Monitoring progress, especially in public policy, is often in the details.
Last year two Impact articles described “25 Reforms in 2011” and “17 for ’12: Legislature Keeps up Reform Pace.” Among the momentous changes listed were a new right-to-work law, business tax cuts and reform, eliminating artificial caps on the number of charter schools, limiting government and school employee health benefits, corporate welfare cuts, increasing the power of municipal emergency managers, repealing a state “item pricing” law.
In contrast, a scan of new laws passed so far in 2013 reveals nothing approaching the same magnitude. Perhaps the most important change was a complex measure that Mackinac Center analysts did not regard as a “reform”: Granting Blue Cross Blue Shield its long-held desire to be freed of the extra scrutiny that came with being the state’s “insurer of last resort.”
A new law establishing minimum standards for court-appointed lawyers for indigent criminal defendants does count as an important and unambiguous
reform, if one that will affect far fewer people. Far less impactful for most are new laws revising property tax breaks for forest property owners, limiting local government “capture” of regional property tax levies imposed for the Detroit zoo and art museum, imposing sanctions on liquor and lottery dealers who accept food stamps, and subsidies for private marina dredging.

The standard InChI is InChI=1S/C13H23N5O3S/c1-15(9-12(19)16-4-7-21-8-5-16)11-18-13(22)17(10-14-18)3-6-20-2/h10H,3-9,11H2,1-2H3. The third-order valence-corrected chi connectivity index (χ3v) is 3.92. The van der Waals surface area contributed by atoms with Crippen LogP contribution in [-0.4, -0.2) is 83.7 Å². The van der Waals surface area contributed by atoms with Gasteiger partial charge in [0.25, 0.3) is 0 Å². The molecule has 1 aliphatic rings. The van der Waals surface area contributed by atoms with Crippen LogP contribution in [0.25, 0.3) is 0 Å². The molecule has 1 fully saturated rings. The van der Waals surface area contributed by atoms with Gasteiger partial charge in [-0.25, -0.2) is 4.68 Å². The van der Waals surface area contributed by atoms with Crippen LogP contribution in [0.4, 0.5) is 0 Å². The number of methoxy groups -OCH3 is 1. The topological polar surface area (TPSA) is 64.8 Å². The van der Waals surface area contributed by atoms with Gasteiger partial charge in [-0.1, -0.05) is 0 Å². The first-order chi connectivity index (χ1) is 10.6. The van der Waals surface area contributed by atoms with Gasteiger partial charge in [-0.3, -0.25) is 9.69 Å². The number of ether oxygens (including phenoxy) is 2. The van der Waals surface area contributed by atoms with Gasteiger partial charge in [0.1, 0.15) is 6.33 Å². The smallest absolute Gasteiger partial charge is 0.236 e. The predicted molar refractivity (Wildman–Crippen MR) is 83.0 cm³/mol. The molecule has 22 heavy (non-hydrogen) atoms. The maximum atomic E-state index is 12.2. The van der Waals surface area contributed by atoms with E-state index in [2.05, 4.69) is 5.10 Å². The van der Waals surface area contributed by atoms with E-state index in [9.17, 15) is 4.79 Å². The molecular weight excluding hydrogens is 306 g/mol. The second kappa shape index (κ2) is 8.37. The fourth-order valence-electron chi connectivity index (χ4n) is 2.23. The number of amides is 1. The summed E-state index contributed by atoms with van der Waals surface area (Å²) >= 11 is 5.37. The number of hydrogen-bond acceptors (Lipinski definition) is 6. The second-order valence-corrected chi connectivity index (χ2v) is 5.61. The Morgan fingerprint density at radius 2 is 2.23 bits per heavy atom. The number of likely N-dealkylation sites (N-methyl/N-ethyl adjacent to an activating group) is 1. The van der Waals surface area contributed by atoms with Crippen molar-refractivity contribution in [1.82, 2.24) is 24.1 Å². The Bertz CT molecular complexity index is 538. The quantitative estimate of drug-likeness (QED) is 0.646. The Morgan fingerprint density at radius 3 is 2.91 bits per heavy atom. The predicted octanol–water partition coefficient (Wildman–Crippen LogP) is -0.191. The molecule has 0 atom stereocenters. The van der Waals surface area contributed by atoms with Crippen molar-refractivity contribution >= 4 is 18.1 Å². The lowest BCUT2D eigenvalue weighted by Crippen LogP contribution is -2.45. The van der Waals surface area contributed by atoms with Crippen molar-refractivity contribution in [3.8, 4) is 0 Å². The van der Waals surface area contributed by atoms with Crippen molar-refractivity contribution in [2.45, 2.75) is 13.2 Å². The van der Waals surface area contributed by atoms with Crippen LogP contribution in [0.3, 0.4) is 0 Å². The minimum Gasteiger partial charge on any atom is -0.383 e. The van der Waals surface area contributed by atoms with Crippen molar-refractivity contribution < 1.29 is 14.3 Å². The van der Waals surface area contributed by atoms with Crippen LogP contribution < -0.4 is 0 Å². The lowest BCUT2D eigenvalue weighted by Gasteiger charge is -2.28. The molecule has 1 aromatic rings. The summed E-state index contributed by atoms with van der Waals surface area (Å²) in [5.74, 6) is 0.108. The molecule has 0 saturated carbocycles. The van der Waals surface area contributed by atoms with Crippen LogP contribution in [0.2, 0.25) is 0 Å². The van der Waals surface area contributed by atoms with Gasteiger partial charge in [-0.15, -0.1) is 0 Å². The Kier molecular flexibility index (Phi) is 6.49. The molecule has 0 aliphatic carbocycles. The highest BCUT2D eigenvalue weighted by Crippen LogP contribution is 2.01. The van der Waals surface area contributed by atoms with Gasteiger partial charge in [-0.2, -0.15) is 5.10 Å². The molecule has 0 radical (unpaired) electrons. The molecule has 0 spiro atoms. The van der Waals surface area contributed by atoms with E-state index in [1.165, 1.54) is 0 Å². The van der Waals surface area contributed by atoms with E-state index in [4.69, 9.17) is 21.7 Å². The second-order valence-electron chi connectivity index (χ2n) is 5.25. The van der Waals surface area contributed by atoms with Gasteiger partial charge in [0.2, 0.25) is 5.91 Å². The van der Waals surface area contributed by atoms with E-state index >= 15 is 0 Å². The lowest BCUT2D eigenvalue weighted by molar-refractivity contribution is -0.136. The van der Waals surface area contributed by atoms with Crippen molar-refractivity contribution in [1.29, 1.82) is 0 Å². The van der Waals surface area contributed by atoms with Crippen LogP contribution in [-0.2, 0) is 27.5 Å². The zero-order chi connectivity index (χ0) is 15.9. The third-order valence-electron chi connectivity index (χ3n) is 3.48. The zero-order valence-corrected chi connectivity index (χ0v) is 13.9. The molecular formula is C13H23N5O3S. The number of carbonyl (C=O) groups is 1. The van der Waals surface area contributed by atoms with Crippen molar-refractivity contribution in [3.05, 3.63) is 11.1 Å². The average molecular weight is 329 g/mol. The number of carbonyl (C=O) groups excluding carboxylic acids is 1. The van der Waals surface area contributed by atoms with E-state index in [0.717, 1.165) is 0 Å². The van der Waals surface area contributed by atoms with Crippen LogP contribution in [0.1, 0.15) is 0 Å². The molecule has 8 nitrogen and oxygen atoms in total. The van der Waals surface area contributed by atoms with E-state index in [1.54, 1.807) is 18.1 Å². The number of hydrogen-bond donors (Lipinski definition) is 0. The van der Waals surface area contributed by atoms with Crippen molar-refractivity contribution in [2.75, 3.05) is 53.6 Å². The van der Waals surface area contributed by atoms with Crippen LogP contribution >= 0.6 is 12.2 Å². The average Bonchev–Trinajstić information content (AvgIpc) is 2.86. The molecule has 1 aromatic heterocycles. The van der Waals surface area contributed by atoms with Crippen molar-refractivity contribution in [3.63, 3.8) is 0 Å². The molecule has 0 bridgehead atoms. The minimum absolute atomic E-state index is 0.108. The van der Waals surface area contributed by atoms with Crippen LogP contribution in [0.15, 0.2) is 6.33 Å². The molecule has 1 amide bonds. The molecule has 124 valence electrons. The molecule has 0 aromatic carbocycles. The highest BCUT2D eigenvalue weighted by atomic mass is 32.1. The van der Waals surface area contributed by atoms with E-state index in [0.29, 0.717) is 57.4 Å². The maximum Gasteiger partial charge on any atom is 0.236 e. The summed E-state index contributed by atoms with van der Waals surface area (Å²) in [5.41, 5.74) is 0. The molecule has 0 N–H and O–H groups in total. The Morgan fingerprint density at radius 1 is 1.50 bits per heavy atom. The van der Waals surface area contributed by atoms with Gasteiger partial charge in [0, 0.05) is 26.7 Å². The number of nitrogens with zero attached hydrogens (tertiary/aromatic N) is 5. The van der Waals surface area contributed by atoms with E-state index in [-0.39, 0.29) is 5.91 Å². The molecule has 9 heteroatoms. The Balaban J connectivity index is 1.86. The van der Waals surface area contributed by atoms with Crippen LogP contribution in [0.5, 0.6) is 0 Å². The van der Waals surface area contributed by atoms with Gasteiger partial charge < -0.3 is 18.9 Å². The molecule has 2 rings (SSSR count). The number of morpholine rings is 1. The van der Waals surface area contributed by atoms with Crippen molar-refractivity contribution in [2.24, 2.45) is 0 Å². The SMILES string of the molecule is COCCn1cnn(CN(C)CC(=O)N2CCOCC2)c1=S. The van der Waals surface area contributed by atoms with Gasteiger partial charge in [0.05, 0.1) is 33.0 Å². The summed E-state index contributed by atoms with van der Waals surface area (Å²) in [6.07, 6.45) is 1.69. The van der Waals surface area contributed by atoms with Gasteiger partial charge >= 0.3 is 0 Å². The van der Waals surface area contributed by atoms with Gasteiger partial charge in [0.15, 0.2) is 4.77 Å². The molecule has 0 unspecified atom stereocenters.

In a way this is not surprising, because the 2011-2012 Michigan Legislature was unique in several ways. It was heavily influenced by the surge of ethical populism culminating in the “Tea Party election” of 2010. This wasn’t limited to Michigan: Don’t forget the union-reform drama in the streets of Madison, Wisconsin in early 2011, and the U.S. House of Representatives’ vote on the “Ryan Budget” with its major market-oriented reforms in the federal Medicare program, long considered a “third rail” of politics, that is, untouchable.
Moreover, for the first time since 2002, in 2011 the GOP held all the marbles in state government – House, Senate and a Republican governor. After eight years of Democratic Gov. Jenifer Granholm, there was a huge pent-up demand for freemarket friendly reforms among both the grass roots “base” and the businessrelated special interest groups that tend to support Republicans. In the wake of those reforms, a slow period of digestion is not surprising.
No one should feel complacent, however – Michigan isn’t “fixed” yet. In particular, a creeping expansion of government continues, with higher state spending and fee hikes, more state and local “authorities” intruding into our lives and pocketbooks, and as this issue goes to press, a big push to implement Obamacare with a huge expansion of the Medicaid medical welfare program. Now more than ever, eternal vigilance remains the price of liberty.
Jack McHugh is senior legislative analyst for the Mackinac Center.